Obama said Palestinians will have no chance to pursue their own state and a lasting peace with Israel as long as rockets are fired into Israel. He said he hoped for a clearer process over the next 48 hours — showing how much the Mideast conflict had intruded on his diplomatic mission to Asia.
Still, Obama got a red-carpet welcome, a dose of sightseeing and an official dinner of authentic Thai food.
In a news conference with Prime Minister Yingluck Shinawatra, both leaders spoke of deepening ties of trade, security and democracy. Obama’s praised Thailand for being a supporter of democracy in Myanmar, the once-pariah state that is rapidly reforming. He said he appreciated the Thai prime minister’s insights into Myanmar during their private meeting Sunday.
On a steamy day, Obama began with a visit to the Wat Pho Royal Monastery, a cultural must-see in Bangkok. In stocking feet, the president and U.S. Secretary of State Hillary Rodham Clinton walked up to a giant statue of Reclining Buddha, nearly 50 yards long and 45 feet high. The complex is a sprawling display of temples with colorful spires, gardens and waterfalls.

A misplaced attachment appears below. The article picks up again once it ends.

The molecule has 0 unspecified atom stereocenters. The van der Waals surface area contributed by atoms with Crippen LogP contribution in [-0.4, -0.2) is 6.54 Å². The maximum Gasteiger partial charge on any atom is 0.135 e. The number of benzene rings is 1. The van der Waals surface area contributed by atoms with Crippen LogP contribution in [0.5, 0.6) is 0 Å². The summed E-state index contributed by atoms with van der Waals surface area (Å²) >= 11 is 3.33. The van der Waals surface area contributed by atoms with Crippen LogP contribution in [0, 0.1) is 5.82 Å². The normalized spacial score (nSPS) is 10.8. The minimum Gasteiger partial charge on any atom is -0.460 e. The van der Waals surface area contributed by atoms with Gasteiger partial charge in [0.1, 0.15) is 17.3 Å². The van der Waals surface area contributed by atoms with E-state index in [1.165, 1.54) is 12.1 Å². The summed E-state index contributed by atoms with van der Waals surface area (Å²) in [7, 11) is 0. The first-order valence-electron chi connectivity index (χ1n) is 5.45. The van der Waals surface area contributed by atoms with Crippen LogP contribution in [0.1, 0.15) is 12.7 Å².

After his time at the temple, Obama paid a courtesy call to the ailing, 84-year-old U.S.-born King Bhumibol Adulyadej in his hospital quarters. The king, the longest serving living monarch, was born in Cambridge, Mass., and studied in Europe.
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